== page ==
Naomi: In [our first] two albums we have like… one fucking happy song.
Katie: “Number One Fan” is kind of happy??
Er, isn’t that the one that starts, “So I heard the bad news / Nobody likes me and I’m gonna die alone”?
Naomi: Yeah and even “I Know A Place” is fucking sad. It’s like, “I know a place that doesn’t exist”.
I feel like we should ask some first date questions. What’s the weirdest date you’ve ever been on?
Katie: This one time I went on a date in Melrose, in LA, which is an interesting section of culture. There was, like, a dance studio and people were learning these intense hip hop dances?
Naomi: Stop it.
Katie: I went there with a girl and it was extremely hard. I was trying to be wholesome. I was trying not to have dates at bars so I wouldn’t trauma bond. I was trying to do activities. It was so hard that it ended up being unpleasant. I felt bad about myself because I was like, “I’m not going to get these moves down!” What about you guys?
Josette: I don’t even know.
Katie: Your weirdest date [points to Naomi] was probably with me.
Naomi: I had a nice time! I took you to the thing.
Katie: It was a parking garage.
Naomi: For college that was very romantic!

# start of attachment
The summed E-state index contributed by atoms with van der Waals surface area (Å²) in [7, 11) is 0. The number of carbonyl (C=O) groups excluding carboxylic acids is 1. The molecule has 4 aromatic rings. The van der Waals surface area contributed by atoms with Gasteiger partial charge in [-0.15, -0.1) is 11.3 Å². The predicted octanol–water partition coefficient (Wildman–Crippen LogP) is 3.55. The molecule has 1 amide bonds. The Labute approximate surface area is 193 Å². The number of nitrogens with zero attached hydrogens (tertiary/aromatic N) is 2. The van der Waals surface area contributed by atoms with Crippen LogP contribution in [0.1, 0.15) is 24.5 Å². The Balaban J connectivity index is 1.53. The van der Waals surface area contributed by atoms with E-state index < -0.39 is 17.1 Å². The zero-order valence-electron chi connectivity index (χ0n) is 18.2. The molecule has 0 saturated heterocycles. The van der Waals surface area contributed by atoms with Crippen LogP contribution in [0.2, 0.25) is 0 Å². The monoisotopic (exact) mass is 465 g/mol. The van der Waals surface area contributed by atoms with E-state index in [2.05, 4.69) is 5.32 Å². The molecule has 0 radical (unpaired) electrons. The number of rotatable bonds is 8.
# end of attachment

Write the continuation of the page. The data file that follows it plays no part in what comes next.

Wait, you two actually dated?
Naomi: We dated for several years.
How did I not know that?! I’m supposed to be a MUNA nerd.
Josette: It’s very Fleetwood Mac.
What do you think is a good question to ask on a first date to really get to know someone?
Josette: “What’s the first thing you eat in the morning?” I just need to fucking know. I want to know what they consume.
Katie: I want to know their schedule. No, it depends on what you’re looking for. If you’re just trying to smash, then…
Naomi: I would ask if they’ve read something recently that they like. I’d ask where they grew up and what it was like. I try to keep the conversation regular.
Shall we chat about the new album? I’ve been listening to it a lot and it’s quite joyful in places! I was surprised you didn’t release “What I Want” as your first single because it’s so catchy.
Josette: That one is for the gays. They’ll bang to it.
Naomi: Do you mean “bang” as in sex?
Josette: I was going to say “dance” but then I said bang. But also bang, I guess.
Naomi: We actually recently found out that some people do have sex to our music, which is so weird.
Katie: I’m surprised by that.
Surely that would be a bit intense, wouldn’t it?